For 100 Days Elfrieda Schroeder woke me up in the morning. She never forgot to write her New Beginning entry into the 100 Day Challenge Contest. I missed her after the days were over, and I want you to meet her. She wins the prize for internalizing the idea of that challenge. She inspires me. I expect she will inspire you too.
Elfrieda has lived an amazing life. Here she is with her family in Paraguay in 1948, the year I was born.
For Elfrieda Schroeder, the word “home” has many meanings. I asked her to answer some questions about her life, the same questions I asked Mary Lou Weaver Houser, the winner of the random drawing for the 100 Day Challenge Prize.
Tell us about your own Home Place?
That is a good question for someone like me who has been a wanderer for most of her life. I was born in Ukraine in 1943 in a little house my Dad built when he and Mom got married in 1940. In October of 1943, when I was four months old, the invading German army was defeated by the Soviets and all those of German origin began their trek to the West. Fortunately, my whole family was able to go by train. For four years, we were homeless refugees, always in danger of repatriation to Russia.
In 1947 we boarded the Dutch freighter, the Volendam, and settled in Paraguay. Our little whitewashed mud house with straw roof is the first home I remember. It was bursting at the seams since my parents now had six children. The kitchen was a separate building. My mother baked in an outdoor clay oven and cooked over an open fire. We got water from a well and there was an outhouse.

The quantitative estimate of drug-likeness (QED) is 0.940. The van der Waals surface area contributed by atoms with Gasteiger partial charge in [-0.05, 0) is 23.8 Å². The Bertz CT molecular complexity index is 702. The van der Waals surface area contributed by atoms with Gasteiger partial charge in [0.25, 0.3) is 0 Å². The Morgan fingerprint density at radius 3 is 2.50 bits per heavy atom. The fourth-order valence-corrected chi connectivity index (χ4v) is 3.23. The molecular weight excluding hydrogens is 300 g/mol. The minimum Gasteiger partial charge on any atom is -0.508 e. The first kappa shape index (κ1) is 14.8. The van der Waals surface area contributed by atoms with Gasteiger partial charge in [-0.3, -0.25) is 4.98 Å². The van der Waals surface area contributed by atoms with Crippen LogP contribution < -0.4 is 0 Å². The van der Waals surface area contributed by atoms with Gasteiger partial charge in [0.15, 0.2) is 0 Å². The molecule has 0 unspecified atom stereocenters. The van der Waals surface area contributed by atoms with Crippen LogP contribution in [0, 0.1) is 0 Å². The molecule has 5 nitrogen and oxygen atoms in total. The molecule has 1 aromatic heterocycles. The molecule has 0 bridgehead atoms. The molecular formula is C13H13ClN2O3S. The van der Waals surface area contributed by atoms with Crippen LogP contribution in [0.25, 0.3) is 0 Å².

Five years later, our family immigrated to Canada. Our later homes were very different from that little house where I formed my first memories! I feel very fortunate to have had the opportunity to return to my former village in Paraguay in 2009 and to Chortitza, Ukraine in 2012.
Q: Describe yourself. In relation to place, stage in life, passions, etc.
From my earliest childhood, I have been fascinated by words. I loved to memorize songs and poems and recite them. I enjoyed reading to my siblings. I recently read in an old letter my mother wrote to my grandmother how I could lie in the hammock for hours and put rhyming words together. My mother did not understand this preoccupation I had with words. Her practical Mennonite mind and her upbringing taught her that this was a total waste of time. She wanted to teach me how to sew and cook and take care of babies, but as soon as I learned to read I always had a book in my hand, no matter what else I was doing. My mother wanted someone practical at her side to help her with the myriad tasks that needed to be done each day, and, as the oldest girl in a family of eight children, that task fell to me. But I was useless to her because I was a dreamer and rhymer of words. My father was more like me, and my mother was exasperated with him as well!